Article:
Psychologists say that not only are phones shortening our attention spans, they are also changing our brains
You reach for your smartphone as you wake. You scroll through Twitter, send emails. If you have an appointment, thanks to Google maps, you reach your destination without knowing where on earth it is. You can’t recall the details of a simple recipe, but there’s no need — they’re a tap away.
The Oscar-winning actor Eddie Redmayne clearly tired of this digital servitude — last year he announced that he’d swapped his iPhone for an old-fashioned handset in an attempt to “live in the moment”. He isn’t the only one to feel uncomfortably in thrall to technology. The news that the old favourite, the Nokia 3310, is to be relaunched suggests that many of us yearn for a more basic relationship with our phones.
Are our smartphones making us stupid? If a fleeting attention span, a poorer memory, and a more passive intellect amounts to stupidity, then, according to experts, the answer is yes.
“We’ve never had a technology so intrusive into our moment-by-moment thinking, perception and attention,” says Nicholas Carr, an American technology writer. “Everyone who has a smartphone and is honest with themselves knows that it is shaping their consciousness and the way they think, or don’t think.”
Our short-term memory has a small capacity, says Carr, whose book, The Shallows: What the Internet is Doing to Our Brains, was shortlisted for a Pulitzer prize in 2011.
If you try to take in vast amounts of information, particularly continuously, “nothing stays in your short-term memory for very long, because you have to push stuff out to make room for the new stuff”. Information doesn’t stick long enough for us to “successfully transfer it to long-term memory. It’s only through this process that you create lots of rich associations between the new piece of information and everything else you’ve learnt or experienced that’s stored in long-term memory. Those associations and connections are the real source of intelligence and knowledge.”
Larry Rosen, the author of iDisorder and professor emeritus of the psychology department at California State University, says: “We don’t process information as deeply any more. Our brains are wired to process it just enough to get through the moment, knowing full well that if we need it, we know where to find it again. Our brains seem to think that we no longer need to have a memory because we have this great external memory called Mr Google.”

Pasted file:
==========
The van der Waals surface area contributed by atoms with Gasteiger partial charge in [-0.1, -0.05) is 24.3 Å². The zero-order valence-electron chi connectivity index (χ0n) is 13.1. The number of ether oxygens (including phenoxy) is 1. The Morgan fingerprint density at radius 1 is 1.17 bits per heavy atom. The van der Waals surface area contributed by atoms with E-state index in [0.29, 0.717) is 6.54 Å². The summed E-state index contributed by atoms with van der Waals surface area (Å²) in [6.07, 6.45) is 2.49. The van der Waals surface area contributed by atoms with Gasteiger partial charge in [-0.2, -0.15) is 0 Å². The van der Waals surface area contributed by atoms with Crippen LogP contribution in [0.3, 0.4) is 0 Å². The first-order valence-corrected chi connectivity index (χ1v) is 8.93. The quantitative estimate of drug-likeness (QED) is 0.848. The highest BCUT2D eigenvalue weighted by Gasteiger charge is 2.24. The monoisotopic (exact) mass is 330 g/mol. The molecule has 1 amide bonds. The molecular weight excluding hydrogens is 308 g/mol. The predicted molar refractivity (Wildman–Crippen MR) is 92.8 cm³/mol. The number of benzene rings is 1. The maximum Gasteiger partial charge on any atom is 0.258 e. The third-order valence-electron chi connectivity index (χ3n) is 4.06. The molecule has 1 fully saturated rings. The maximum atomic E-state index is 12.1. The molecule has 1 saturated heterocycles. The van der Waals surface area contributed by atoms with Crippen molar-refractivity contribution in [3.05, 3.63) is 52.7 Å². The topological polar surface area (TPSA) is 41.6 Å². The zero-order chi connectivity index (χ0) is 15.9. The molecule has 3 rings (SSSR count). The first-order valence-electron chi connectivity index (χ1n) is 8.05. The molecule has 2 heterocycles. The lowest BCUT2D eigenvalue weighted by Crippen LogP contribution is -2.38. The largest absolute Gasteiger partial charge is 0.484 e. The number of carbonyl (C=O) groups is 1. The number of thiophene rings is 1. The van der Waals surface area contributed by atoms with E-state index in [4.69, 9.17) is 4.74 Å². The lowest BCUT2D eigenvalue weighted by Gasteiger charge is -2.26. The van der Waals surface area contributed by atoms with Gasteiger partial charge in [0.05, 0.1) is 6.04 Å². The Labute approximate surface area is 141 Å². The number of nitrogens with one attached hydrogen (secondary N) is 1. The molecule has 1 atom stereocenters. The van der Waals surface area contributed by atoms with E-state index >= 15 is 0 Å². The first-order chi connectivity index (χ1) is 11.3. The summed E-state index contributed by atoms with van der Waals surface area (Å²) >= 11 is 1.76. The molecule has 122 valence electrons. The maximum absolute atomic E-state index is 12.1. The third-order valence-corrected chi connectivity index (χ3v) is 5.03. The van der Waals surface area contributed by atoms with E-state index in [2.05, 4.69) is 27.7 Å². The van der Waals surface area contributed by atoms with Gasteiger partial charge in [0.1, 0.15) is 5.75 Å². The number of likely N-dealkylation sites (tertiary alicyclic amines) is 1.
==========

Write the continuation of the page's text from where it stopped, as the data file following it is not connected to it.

“We have a very short attention span now, and that is 100 per cent linked to smartphone technology,” says Dr Rosen, who is a co-author of The Distracted Mind: Ancient Brains in a High-Tech World. The smartphone “stimulated this concept of ‘do it and get out’. We’re very task-driven.” And, he adds, we do categorise every action as a task: “ ‘Got to wish that person happy birthday, that’s done, now I can move on.’ We don’t expend enough of our capacity on thinking things through.”
Carr says: “Not only does this constant flow of information and distraction shorten the period of time we’re able to focus on any one thing — it hijacks our attention faculty. Instead of choosing what we focus on, we begin to focus on the newest thing on our smartphone, whether it’s important or not.”
He cites a Stanford University study which found that media multitaskers, who typically jump from email to Instagram to Snapchat, browsing and posting, had a weakened anterior cingulate cortex, the brain area involved in high-level information and emotion processing. They had “smaller grey matter density” and “decreased cognitive control”.
Our brains seem to think that we no longer need to have a memory